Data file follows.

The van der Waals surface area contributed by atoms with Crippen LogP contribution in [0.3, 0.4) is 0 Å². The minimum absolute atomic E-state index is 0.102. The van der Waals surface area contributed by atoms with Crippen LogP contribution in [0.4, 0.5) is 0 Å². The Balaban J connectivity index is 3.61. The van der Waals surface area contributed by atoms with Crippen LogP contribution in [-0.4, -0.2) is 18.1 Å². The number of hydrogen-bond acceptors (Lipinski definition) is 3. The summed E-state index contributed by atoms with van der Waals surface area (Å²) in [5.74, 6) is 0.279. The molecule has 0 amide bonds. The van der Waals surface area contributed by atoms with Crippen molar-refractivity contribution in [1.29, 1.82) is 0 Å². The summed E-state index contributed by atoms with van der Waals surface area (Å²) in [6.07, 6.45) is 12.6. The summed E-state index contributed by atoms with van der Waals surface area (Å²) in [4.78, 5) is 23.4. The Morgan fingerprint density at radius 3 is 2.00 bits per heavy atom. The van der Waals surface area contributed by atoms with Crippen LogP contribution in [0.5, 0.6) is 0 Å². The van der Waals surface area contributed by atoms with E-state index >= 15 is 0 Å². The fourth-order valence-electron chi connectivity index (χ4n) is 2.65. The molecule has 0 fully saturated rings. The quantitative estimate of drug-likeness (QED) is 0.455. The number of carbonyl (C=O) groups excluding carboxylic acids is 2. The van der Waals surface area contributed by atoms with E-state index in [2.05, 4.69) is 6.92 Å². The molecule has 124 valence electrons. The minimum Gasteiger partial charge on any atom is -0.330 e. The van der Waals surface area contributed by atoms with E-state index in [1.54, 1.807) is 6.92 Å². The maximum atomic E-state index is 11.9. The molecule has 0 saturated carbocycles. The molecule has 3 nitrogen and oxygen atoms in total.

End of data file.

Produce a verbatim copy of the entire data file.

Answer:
The van der Waals surface area contributed by atoms with Crippen LogP contribution in [0.3, 0.4) is 0 Å². The minimum absolute atomic E-state index is 0.102. The van der Waals surface area contributed by atoms with Crippen LogP contribution in [0.4, 0.5) is 0 Å². The Balaban J connectivity index is 3.61. The van der Waals surface area contributed by atoms with Crippen LogP contribution in [-0.4, -0.2) is 18.1 Å². The number of hydrogen-bond acceptors (Lipinski definition) is 3. The summed E-state index contributed by atoms with van der Waals surface area (Å²) in [5.74, 6) is 0.279. The molecule has 0 amide bonds. The van der Waals surface area contributed by atoms with Crippen molar-refractivity contribution in [1.29, 1.82) is 0 Å². The summed E-state index contributed by atoms with van der Waals surface area (Å²) in [6.07, 6.45) is 12.6. The summed E-state index contributed by atoms with van der Waals surface area (Å²) in [4.78, 5) is 23.4. The Morgan fingerprint density at radius 3 is 2.00 bits per heavy atom. The van der Waals surface area contributed by atoms with Crippen LogP contribution in [0.5, 0.6) is 0 Å². The van der Waals surface area contributed by atoms with E-state index >= 15 is 0 Å². The fourth-order valence-electron chi connectivity index (χ4n) is 2.65. The molecule has 0 fully saturated rings. The quantitative estimate of drug-likeness (QED) is 0.455. The number of carbonyl (C=O) groups excluding carboxylic acids is 2. The van der Waals surface area contributed by atoms with E-state index in [2.05, 4.69) is 6.92 Å². The molecule has 124 valence electrons. The minimum Gasteiger partial charge on any atom is -0.330 e. The van der Waals surface area contributed by atoms with E-state index in [1.54, 1.807) is 6.92 Å². The maximum atomic E-state index is 11.9. The molecule has 0 saturated carbocycles. The molecule has 3 nitrogen and oxygen atoms in total.